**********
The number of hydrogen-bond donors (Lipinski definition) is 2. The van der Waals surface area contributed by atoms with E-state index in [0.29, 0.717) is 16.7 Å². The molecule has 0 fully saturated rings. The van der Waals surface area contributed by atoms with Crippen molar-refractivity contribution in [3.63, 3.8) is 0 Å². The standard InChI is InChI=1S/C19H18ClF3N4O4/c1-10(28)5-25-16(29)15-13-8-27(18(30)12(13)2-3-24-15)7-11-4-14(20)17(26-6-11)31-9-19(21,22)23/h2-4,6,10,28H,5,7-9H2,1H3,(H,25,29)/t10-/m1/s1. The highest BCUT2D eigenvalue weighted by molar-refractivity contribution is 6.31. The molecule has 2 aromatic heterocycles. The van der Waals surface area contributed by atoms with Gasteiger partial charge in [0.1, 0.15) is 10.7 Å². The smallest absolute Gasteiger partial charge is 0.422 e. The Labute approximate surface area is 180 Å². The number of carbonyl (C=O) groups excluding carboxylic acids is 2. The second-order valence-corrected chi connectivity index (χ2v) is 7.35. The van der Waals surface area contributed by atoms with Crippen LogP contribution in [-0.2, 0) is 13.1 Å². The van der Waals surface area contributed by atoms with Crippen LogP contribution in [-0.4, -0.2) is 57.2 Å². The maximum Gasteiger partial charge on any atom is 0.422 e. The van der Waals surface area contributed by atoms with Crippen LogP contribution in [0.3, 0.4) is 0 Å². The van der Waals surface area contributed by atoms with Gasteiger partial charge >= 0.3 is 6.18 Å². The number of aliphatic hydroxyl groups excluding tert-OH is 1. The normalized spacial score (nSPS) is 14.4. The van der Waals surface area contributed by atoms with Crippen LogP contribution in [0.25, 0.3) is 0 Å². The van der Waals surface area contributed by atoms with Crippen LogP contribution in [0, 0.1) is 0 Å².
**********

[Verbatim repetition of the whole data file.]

The number of hydrogen-bond donors (Lipinski definition) is 2. The van der Waals surface area contributed by atoms with E-state index in [0.29, 0.717) is 16.7 Å². The molecule has 0 fully saturated rings. The van der Waals surface area contributed by atoms with Crippen molar-refractivity contribution in [3.63, 3.8) is 0 Å². The standard InChI is InChI=1S/C19H18ClF3N4O4/c1-10(28)5-25-16(29)15-13-8-27(18(30)12(13)2-3-24-15)7-11-4-14(20)17(26-6-11)31-9-19(21,22)23/h2-4,6,10,28H,5,7-9H2,1H3,(H,25,29)/t10-/m1/s1. The highest BCUT2D eigenvalue weighted by molar-refractivity contribution is 6.31. The molecule has 2 aromatic heterocycles. The van der Waals surface area contributed by atoms with Gasteiger partial charge in [0.1, 0.15) is 10.7 Å². The smallest absolute Gasteiger partial charge is 0.422 e. The Labute approximate surface area is 180 Å². The number of carbonyl (C=O) groups excluding carboxylic acids is 2. The second-order valence-corrected chi connectivity index (χ2v) is 7.35. The van der Waals surface area contributed by atoms with Crippen LogP contribution in [-0.2, 0) is 13.1 Å². The van der Waals surface area contributed by atoms with Crippen LogP contribution in [-0.4, -0.2) is 57.2 Å². The maximum Gasteiger partial charge on any atom is 0.422 e. The van der Waals surface area contributed by atoms with Crippen LogP contribution in [0.3, 0.4) is 0 Å². The van der Waals surface area contributed by atoms with Gasteiger partial charge >= 0.3 is 6.18 Å². The number of aliphatic hydroxyl groups excluding tert-OH is 1. The normalized spacial score (nSPS) is 14.4. The van der Waals surface area contributed by atoms with Crippen LogP contribution in [0.25, 0.3) is 0 Å². The van der Waals surface area contributed by atoms with Crippen LogP contribution in [0, 0.1) is 0 Å².